Mariupol evacuee recounts heart-stopping terror in the bunkers of Azovstal

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BEZIMENNE, Ukraine (Reuters) – Cowering in the labyrinth of Soviet-era bunkers far beneath the huge Azovstal metal works, Natalia Usmanova felt her coronary heart would cease she was so terrified as Russian bombs rained down on Mariupol, sprinkling her with concrete mud.

Usmanova, 37, spoke to Reuters on Sunday after being evacuated from the plant, a sprawling advanced based below Josef Stalin and designed with a subterranean community of bunkers and tunnels to face up to assault.

“I feared that the bunker wouldn’t face up to it – I had horrible concern,” Usmanova mentioned, describing the time sheltering underground.

“When the bunker began to shake, I used to be hysterical, my husband can vouch for that: I used to be so apprehensive the bunker would cave in.”

“We did not see the solar for thus lengthy,” she mentioned, talking in the village of Bezimenne in an space of Donetsk below the management of Russia-backed separatists round 30 km (20 miles) east of Mariupol.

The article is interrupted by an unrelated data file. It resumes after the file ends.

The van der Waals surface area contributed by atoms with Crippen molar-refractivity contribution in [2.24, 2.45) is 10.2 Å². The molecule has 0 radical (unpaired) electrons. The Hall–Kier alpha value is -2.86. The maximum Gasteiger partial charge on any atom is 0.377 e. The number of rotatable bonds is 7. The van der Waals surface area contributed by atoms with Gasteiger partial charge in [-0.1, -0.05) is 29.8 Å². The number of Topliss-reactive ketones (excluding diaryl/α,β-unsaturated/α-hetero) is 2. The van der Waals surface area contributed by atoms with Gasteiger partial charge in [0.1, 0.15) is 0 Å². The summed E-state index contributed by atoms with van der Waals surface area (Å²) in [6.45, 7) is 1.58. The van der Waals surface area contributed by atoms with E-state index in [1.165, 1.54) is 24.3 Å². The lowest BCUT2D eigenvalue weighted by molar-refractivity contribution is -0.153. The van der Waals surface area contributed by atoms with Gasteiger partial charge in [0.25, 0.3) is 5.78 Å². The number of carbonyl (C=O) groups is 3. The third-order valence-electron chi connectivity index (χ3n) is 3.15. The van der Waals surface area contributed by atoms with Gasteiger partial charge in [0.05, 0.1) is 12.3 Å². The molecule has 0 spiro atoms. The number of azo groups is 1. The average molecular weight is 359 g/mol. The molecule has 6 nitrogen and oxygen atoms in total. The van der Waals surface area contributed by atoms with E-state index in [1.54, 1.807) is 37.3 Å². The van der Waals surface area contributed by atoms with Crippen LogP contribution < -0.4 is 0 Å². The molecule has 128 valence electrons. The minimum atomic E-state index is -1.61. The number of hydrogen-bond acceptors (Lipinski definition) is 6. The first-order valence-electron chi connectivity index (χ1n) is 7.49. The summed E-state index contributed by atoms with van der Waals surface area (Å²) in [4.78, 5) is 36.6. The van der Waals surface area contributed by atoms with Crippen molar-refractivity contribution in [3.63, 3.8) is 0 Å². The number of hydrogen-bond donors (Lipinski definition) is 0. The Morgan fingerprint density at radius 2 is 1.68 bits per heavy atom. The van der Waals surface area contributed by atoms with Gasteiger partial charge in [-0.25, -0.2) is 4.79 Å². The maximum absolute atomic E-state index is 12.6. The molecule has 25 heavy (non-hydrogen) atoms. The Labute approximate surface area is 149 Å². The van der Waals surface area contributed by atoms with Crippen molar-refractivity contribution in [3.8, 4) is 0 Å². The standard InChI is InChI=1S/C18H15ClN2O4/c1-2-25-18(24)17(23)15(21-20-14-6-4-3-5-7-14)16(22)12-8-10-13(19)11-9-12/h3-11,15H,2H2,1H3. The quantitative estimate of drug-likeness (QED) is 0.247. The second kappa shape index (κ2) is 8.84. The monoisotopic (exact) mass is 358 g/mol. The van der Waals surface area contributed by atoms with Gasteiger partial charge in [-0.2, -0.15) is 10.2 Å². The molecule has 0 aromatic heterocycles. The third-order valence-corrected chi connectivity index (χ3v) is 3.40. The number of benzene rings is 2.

She recalled the lack of oxygen in the shelters and the concern that had gripped the lives of individuals hunkered down there.

Usmanova was amongst dozens of civilians evacuated from the plant in Mariupol, a southern port metropolis that has been besieged by Russian forces for weeks and left a wasteland.

Usmanova mentioned she joked along with her husband on the bus journey out, in a convoy agreed by the United Nations and the International Committee of the Red Cross (ICRC), that they’d not should go to the toilet with a torch.

“You simply cannot think about what we have now been by way of – the terror,” Usmanova mentioned. “I lived there, labored there all my life, however what we noticed there was simply horrible.”

(Writing by Guy Faulconbridge; Editing by Frances Kerry)



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